By Robert Spuhler
Inside a blink-and-you’ll-miss-it storefront along a busy stretch of Montana Avenue, just over a mile away from the Fairmont Miramar, Sang Yoon became one of the most influential chefs in Los Angeles back in the early 2000s. And he did it with a dish that had been all but written off by most chefs: the humble hamburger.
It’s here that Yoon opened Father’s Office, a bar dedicated to craft beers. But he coupled that with his chef background to create a hamburger named one of the best in the world by Esquire, and one that would change the way chefs looked at hamburgers for years to come.
To understand the importance of the Office Burger, it’s important to understand the dining world at the end of the last millennium. The burger was an afterthought on many menus, used more as an escape hatch for the less-adventurous guest, or an item for kids to order.
But while much credit is given to superstar French chef Daniel Boulud for the 2001 invention of his DB Burger, Yoon introduced his Office Burger the year prior as a way to make high-quality food more accessible.
“The question was, ‘why did people who are trained to do what I do, how come we never serve food in anything other than white tablecloth environments?’” says Yoon. “’Why can’t I do this in a fun place without all the pretenses, and why can’t we just make it casual?’ And that’s what Father’s Office is — the answer to that question.”
The burger that came from that “answer” is influenced heavily by one of Yoon’s favorite dishes, French onion soup. Incorporating dry-aged beef into the patty, a unique move in itself, the burger is topped with caramelized onions, arugula, and gruyere and blue cheeses.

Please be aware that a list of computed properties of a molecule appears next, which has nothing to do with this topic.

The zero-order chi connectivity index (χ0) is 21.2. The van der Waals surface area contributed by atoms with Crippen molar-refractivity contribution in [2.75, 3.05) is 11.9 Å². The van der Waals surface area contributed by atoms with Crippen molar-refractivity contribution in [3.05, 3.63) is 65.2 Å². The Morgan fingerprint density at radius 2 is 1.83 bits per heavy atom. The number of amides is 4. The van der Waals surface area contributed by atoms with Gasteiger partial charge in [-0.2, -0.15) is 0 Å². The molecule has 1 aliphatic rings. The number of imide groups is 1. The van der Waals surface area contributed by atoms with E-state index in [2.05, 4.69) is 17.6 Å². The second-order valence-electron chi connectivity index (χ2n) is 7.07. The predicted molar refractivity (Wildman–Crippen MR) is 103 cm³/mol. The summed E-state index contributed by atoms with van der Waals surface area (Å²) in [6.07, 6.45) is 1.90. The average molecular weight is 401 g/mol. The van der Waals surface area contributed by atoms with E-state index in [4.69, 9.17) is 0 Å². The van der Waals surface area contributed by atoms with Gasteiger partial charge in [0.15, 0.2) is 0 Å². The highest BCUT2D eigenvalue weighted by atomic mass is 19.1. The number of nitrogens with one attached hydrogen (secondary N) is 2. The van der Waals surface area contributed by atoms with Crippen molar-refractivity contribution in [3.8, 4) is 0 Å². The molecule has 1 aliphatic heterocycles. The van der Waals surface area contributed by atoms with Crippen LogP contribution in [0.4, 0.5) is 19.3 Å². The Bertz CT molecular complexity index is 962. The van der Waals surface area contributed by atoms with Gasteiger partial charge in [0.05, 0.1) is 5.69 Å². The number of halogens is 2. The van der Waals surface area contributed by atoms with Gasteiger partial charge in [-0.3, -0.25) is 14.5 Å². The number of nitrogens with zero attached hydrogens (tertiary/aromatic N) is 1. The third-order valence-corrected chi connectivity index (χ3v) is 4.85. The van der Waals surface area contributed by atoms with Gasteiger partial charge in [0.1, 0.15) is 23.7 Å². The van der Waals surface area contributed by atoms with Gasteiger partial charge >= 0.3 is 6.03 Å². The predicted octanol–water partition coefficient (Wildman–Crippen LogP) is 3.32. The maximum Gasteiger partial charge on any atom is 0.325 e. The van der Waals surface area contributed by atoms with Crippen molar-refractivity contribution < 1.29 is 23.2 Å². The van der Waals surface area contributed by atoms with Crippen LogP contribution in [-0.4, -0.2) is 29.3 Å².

Today, a quality burger like that in a beer bar may be considered common, but the word “gastropub” was little more than a rumor at that point; the term had only been coined in 1991 to describe The Eagle in London, and there were few, if any, places in America that had imported the phrase. Combining top-notch cuisine with a strong beer list was hard to describe in the early days.
“[There] was, I would say, about a year and a half-ish period where people were kind of figuring out what it was,” Yoon said. “In the early days, it was like, ‘Oh, the chef of Michael’s opened a place on Montana [Avenue].’ So, every other phone call was trying to make a reservation. People didn’t know how to interface with us.”
Despite the small space, there are no reservations for Father’s Office. But even more so, diners are caught off-guard by the rules: ketchup is not allowed and no substitutions are made. The gastropub was so famous for those edicts, Yoon says, that the third-most searched phrase on Google for Father’s Office was “no ketchup restaurant.”
“No matter how much you agree to change a dish or customize a dish, there’s no hundred-percent satisfaction, no matter howhard you try or what you charge,” Yoon says. “So you, as a chef, say, ‘you know what, I can’t please everybody. I can’t make everything for everyone. I’m going to make very few things and I’m just going to stand behind the few things I make.’”
All of it — the burger, the “gastropub,” the no-substitution policy — would go on to show up across town and around the country. But even with the competition, the original Father’s Office is regularly packed to this day; a second spot in Culver City is routinely busy and a soon-to-open third in downtown L.A. will no doubt be a success.
“I’ve been watching it happen for almost 20 years, all this sprouting up around me,” Yoon said. “So yeah, I guess it validates what you did and you know that it was a good idea.”
All photos courtesy of Father’s Office.